About this Blog

"In the future everybody will be world-famous for 15 minutes." So said the bleached-out, late lamented artist Andy Warhol. Having lived and worked in New York City, Warhol came to fully grasp the hold celebrity has on us. In this very famous sentence, he meant to point out that in a culture fixated on fame, many people will suddenly flash brightly onto the public screen, then--poof--will just as quickly disappear from public view--like shooting stars. Other individuals derive their celebrity from one stellar accomplishment (one hit song, one iconic role, etc.) that they never again match.

This blog is devoted to the one part of our celebrity culture that no one has written much about: temporary/one-shot celebrities.

The pace of modern life has quickened, and now we hear people speaking of someone's 15 seconds of fame. These "celebrities with a lower-case c" who will appear in this blog sometimes come to us from the world of entertainment, sometimes from the world of news. All are fascinating.

The need of our communications media for a continual stream of new material assures that we will have no end of colorful people who go quickly, where celebrity is concerned, from zero to hero (or villain) and back to zero. Now you see 'em, now you don't. What a crazy world, eh?

Temporary celebrities coming from the world of entertainment include one-hit recording artists; TV and movie icons who, although they might have had a great many accomplishments in their career, are remembered for one big role; standouts of reality TV; sports figures remembered for one remarkable accomplishment; and people whose celebrity came from one big role in a commercial or print ad.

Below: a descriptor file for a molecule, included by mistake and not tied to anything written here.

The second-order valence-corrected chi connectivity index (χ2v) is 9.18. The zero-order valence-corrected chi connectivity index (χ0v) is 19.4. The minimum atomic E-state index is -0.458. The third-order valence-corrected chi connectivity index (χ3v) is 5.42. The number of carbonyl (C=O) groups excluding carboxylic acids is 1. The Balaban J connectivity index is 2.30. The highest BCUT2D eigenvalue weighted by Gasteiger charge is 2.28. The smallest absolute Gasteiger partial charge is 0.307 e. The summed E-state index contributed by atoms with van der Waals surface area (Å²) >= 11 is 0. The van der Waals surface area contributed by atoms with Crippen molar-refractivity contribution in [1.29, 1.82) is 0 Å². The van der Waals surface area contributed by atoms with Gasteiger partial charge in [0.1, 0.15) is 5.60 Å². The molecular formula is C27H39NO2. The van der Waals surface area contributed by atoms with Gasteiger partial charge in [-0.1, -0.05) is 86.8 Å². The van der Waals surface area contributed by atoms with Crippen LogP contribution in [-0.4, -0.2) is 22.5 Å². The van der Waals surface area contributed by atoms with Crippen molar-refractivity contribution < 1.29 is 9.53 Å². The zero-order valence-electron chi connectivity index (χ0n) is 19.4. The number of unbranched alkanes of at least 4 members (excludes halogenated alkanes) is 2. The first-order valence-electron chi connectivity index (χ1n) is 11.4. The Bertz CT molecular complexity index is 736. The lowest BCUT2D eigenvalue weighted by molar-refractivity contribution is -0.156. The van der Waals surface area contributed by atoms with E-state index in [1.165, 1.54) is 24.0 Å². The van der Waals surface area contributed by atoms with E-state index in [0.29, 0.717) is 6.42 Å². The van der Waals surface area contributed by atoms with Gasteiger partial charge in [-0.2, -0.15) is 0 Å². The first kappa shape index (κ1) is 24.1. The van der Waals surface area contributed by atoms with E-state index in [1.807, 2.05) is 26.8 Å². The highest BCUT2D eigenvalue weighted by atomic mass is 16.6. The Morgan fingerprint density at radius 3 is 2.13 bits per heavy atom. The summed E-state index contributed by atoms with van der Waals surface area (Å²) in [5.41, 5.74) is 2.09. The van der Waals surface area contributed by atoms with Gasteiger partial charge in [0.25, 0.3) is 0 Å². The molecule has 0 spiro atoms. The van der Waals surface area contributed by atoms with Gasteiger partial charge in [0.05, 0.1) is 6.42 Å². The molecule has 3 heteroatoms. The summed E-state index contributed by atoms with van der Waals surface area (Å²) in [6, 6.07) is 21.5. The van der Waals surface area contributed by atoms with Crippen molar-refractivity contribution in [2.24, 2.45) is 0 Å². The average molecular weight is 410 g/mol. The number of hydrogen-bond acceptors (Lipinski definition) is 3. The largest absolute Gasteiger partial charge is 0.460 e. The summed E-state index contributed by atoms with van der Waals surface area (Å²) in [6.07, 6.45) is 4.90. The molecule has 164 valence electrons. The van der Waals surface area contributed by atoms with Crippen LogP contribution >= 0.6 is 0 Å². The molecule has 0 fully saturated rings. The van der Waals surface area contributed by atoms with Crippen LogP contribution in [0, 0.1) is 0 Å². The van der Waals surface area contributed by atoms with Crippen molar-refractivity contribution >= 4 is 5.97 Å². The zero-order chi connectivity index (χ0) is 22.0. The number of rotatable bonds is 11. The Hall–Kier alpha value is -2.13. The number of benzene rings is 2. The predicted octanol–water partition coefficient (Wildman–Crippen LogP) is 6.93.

News-based temporary celebrities come in many forms: mass/serial killers, other murderers of special note, sex-crime offenders, disgraced figures of government/military/business/media/religion, spies/traitors, hoaxers, femmes/hommes fatale, heroes, whistle blowers, inventors/innovators, and victims.

Celebrity Blogsburg will consider each category in turn.

Friday, October 30, 2009

Spies/traitors: Larry Wu-Tai Chin

Note: Particularly revolting among the various types of miscreants who achieve at least temporary celebrity when their misdeeds come to light are those who betray their country. Some traitors who spy for foreign powers rationalize their actions by saying they acted for the greater good, given some of the ill-advised foreign-policy decisions that have been made by our government over the years. Most of these individuals, however, were in it for the money. A few of the people appearing in this section of the blog realized significant amounts of swag for their treachery, but most spies, like so many politicians, can be bought cheaply.

Peking-born Larry Wu-Tai Chin spent more than 40 years in sensitive U.S. government jobs, all the while selling information to China. He is thought to be among the elite group of only five spies who were paid more than $1 million for the intelligence they traded for cash.

It is also thought that Chin was a trained spy for China when he got his first U.S. government job in 1951, translating Korean prisoner of war interviews for the State Department.

In 1952, he went to work in Japan for the CIA's Foreign Broadcast Information Service, and in 1961, he took a new CIA job in California. Chin became a U.S. citizen in 1965.

Having been promoted, he moved to a higher-level job in Arlington, VA. Reportedly, no one in the agency suspected him of being a mole. Chin cultivated a reputation as a successful gambler as cover for his more lavish than normal lifestyle.

He retired in 1981 and was given the CIA's career intelligence medal for distinguished service. Meanwhile, Chin had a wife in Virginia and a mistress in Chicago.

Chin was arrested in 1985 by the FBI and was held without bail as a flight risk. He admitted to spying for China and in 1986 was convicted. Prior to his sentencing, however, he apparently placed a plastic bag over his head and committed suicide in his cell.

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